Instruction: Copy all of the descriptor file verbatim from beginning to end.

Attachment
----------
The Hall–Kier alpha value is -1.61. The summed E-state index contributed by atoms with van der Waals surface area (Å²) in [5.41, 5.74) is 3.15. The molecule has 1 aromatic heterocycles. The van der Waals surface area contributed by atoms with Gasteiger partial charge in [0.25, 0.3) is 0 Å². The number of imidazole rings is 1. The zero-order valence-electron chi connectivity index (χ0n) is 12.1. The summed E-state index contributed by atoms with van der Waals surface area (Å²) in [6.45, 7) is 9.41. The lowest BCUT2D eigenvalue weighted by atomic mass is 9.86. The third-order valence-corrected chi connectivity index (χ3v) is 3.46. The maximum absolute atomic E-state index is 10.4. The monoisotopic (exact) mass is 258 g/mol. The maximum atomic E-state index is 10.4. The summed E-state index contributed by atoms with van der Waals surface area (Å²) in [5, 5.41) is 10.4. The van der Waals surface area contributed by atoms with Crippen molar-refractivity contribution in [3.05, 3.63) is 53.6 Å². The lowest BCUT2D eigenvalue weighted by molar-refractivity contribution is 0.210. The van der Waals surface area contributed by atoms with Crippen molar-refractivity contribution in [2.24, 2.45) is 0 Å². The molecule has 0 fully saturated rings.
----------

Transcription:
The Hall–Kier alpha value is -1.61. The summed E-state index contributed by atoms with van der Waals surface area (Å²) in [5.41, 5.74) is 3.15. The molecule has 1 aromatic heterocycles. The van der Waals surface area contributed by atoms with Gasteiger partial charge in [0.25, 0.3) is 0 Å². The number of imidazole rings is 1. The zero-order valence-electron chi connectivity index (χ0n) is 12.1. The summed E-state index contributed by atoms with van der Waals surface area (Å²) in [6.45, 7) is 9.41. The lowest BCUT2D eigenvalue weighted by atomic mass is 9.86. The third-order valence-corrected chi connectivity index (χ3v) is 3.46. The maximum absolute atomic E-state index is 10.4. The monoisotopic (exact) mass is 258 g/mol. The maximum atomic E-state index is 10.4. The summed E-state index contributed by atoms with van der Waals surface area (Å²) in [5, 5.41) is 10.4. The van der Waals surface area contributed by atoms with Crippen molar-refractivity contribution in [3.05, 3.63) is 53.6 Å². The lowest BCUT2D eigenvalue weighted by molar-refractivity contribution is 0.210. The van der Waals surface area contributed by atoms with Crippen molar-refractivity contribution in [2.24, 2.45) is 0 Å². The molecule has 0 fully saturated rings.